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Basic income: actually a bad idea

Job Teurlinx
Job Teurlinx - Student MSc Economics

Recently, talking about a basic income has become, so to speak, fashionable. The Dutch Bureau for Economic Analysis has calculated the effects of such a basic income, but argued that it would be a bad idea. Without the equations, but with qualitative arguments, I shall try here to explain why a basic income does not bring the benefits we hope to see from it and why the results of the experiments that so far took place are not reliable.

First, the theory. A basic income brings income security for all, with no conditions. There are two problems with such generosity. First, it is generic. This means that a basic income for everyone: the lawyer, the banker, the millionaire. This obviously needs to come at the expense of something. Here, there are two possibilities. First, it’s possible to raise taxes. However, they likely need to be raised to such a level that, in combination with a guaranteed income, that labour participation will fall, leading to even higher taxes to keep public finance sustainable. Second, it’s possible to lower the basic23972436713_815e067ca2 income to such a level that it remains affordable. This will most likely mean a fall in income for those who are social security now, such as the disabled. One is helping the rich at the expense of the poor.

Second, the experiments. Proponents argue that a basic income has many advantages and external effects: it reduces crime, increases entrepreneurship and improves health.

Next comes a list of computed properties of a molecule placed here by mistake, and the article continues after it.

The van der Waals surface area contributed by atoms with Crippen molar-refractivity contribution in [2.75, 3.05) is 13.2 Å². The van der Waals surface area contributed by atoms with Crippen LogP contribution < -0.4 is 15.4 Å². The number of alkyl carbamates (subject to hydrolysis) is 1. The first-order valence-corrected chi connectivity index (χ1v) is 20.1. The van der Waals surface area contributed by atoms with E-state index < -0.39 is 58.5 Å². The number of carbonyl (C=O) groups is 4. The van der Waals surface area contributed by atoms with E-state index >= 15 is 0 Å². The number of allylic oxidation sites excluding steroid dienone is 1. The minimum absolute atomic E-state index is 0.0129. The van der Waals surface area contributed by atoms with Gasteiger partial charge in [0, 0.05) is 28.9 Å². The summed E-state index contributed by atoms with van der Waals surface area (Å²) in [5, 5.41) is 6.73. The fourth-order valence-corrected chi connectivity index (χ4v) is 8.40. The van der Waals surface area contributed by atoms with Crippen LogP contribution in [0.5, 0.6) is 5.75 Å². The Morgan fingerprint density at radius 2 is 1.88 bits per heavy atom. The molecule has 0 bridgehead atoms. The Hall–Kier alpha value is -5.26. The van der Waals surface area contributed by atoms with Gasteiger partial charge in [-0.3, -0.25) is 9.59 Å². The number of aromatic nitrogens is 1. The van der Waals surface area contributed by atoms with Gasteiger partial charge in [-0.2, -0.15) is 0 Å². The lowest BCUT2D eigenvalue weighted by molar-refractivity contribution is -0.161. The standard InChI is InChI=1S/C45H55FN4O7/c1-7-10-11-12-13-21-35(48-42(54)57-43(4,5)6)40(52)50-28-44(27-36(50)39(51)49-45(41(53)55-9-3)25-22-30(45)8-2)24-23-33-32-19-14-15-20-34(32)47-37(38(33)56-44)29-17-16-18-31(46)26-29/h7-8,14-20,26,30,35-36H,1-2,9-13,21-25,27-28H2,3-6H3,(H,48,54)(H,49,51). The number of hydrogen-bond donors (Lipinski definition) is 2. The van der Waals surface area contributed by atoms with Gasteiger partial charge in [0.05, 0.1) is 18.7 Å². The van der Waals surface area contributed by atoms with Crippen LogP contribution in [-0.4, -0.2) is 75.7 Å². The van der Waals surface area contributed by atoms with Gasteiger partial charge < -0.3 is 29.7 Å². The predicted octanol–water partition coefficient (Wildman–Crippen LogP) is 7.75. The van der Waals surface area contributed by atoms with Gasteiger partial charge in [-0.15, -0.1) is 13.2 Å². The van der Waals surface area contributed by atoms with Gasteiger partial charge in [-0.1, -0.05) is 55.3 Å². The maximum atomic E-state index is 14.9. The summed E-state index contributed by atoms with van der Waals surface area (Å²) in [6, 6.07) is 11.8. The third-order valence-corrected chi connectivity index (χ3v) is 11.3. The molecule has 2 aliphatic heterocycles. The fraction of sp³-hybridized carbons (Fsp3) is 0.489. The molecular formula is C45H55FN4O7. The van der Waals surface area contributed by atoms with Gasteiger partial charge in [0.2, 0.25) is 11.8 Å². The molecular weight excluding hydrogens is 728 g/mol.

Most of these effects, however, are just the effects of a higher income. Giving people a basic income will in most cases increase their income. Numerous experiments – and common sense – show that a higher income will lead to less criminal behaviour and better health. There is, however, an easier way to provide for this. One can also try to reduce income inequality to reach exactly this goal.

The second problem concerning such experiments is that they are temporarily. They don’t last forever, and so the people that are in them know. This might have implications for behaviour: I think that people adjust their behaviour differently to permanent changes compared to temporary.

The attractiveness of a basis income is that it reduces the administrative burden. While it is unknown but probable that this is a serious problem, this burden has a reason. It makes social security target, and this s exactly what a basis income lacks.

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